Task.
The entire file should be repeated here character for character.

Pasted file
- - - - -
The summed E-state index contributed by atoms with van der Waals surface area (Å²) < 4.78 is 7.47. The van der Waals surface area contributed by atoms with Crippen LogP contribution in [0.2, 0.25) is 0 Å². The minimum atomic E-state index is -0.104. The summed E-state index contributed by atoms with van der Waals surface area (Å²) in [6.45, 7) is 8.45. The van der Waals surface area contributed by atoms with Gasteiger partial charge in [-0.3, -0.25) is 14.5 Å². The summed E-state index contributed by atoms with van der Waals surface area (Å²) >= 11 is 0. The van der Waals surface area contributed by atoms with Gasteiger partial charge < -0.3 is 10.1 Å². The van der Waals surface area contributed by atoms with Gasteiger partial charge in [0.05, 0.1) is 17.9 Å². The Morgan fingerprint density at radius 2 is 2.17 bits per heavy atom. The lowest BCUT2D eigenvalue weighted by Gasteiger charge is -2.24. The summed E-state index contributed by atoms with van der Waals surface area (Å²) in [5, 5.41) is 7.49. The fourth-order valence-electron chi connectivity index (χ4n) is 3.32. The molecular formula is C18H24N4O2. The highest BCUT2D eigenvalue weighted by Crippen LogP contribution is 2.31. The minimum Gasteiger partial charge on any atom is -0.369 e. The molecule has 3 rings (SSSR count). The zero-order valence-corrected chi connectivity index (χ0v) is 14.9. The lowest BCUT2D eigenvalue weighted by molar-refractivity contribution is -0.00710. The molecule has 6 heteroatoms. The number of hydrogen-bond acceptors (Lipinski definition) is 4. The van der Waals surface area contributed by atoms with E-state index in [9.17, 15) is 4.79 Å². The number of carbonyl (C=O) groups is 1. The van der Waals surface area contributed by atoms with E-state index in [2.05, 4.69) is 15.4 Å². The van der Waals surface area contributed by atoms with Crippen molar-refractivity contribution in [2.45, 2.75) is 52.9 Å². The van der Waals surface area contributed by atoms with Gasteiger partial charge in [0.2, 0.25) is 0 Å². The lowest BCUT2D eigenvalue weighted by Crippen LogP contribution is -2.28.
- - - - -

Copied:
The summed E-state index contributed by atoms with van der Waals surface area (Å²) < 4.78 is 7.47. The van der Waals surface area contributed by atoms with Crippen LogP contribution in [0.2, 0.25) is 0 Å². The minimum atomic E-state index is -0.104. The summed E-state index contributed by atoms with van der Waals surface area (Å²) in [6.45, 7) is 8.45. The van der Waals surface area contributed by atoms with Gasteiger partial charge in [-0.3, -0.25) is 14.5 Å². The summed E-state index contributed by atoms with van der Waals surface area (Å²) >= 11 is 0. The van der Waals surface area contributed by atoms with Gasteiger partial charge < -0.3 is 10.1 Å². The van der Waals surface area contributed by atoms with Gasteiger partial charge in [0.05, 0.1) is 17.9 Å². The Morgan fingerprint density at radius 2 is 2.17 bits per heavy atom. The lowest BCUT2D eigenvalue weighted by Gasteiger charge is -2.24. The summed E-state index contributed by atoms with van der Waals surface area (Å²) in [5, 5.41) is 7.49. The fourth-order valence-electron chi connectivity index (χ4n) is 3.32. The molecular formula is C18H24N4O2. The highest BCUT2D eigenvalue weighted by Crippen LogP contribution is 2.31. The minimum Gasteiger partial charge on any atom is -0.369 e. The molecule has 3 rings (SSSR count). The zero-order valence-corrected chi connectivity index (χ0v) is 14.9. The lowest BCUT2D eigenvalue weighted by molar-refractivity contribution is -0.00710. The molecule has 6 heteroatoms. The number of hydrogen-bond acceptors (Lipinski definition) is 4. The van der Waals surface area contributed by atoms with E-state index in [9.17, 15) is 4.79 Å². The number of carbonyl (C=O) groups is 1. The van der Waals surface area contributed by atoms with E-state index in [2.05, 4.69) is 15.4 Å². The van der Waals surface area contributed by atoms with Crippen molar-refractivity contribution in [2.45, 2.75) is 52.9 Å². The van der Waals surface area contributed by atoms with Gasteiger partial charge in [0.2, 0.25) is 0 Å². The lowest BCUT2D eigenvalue weighted by Crippen LogP contribution is -2.28.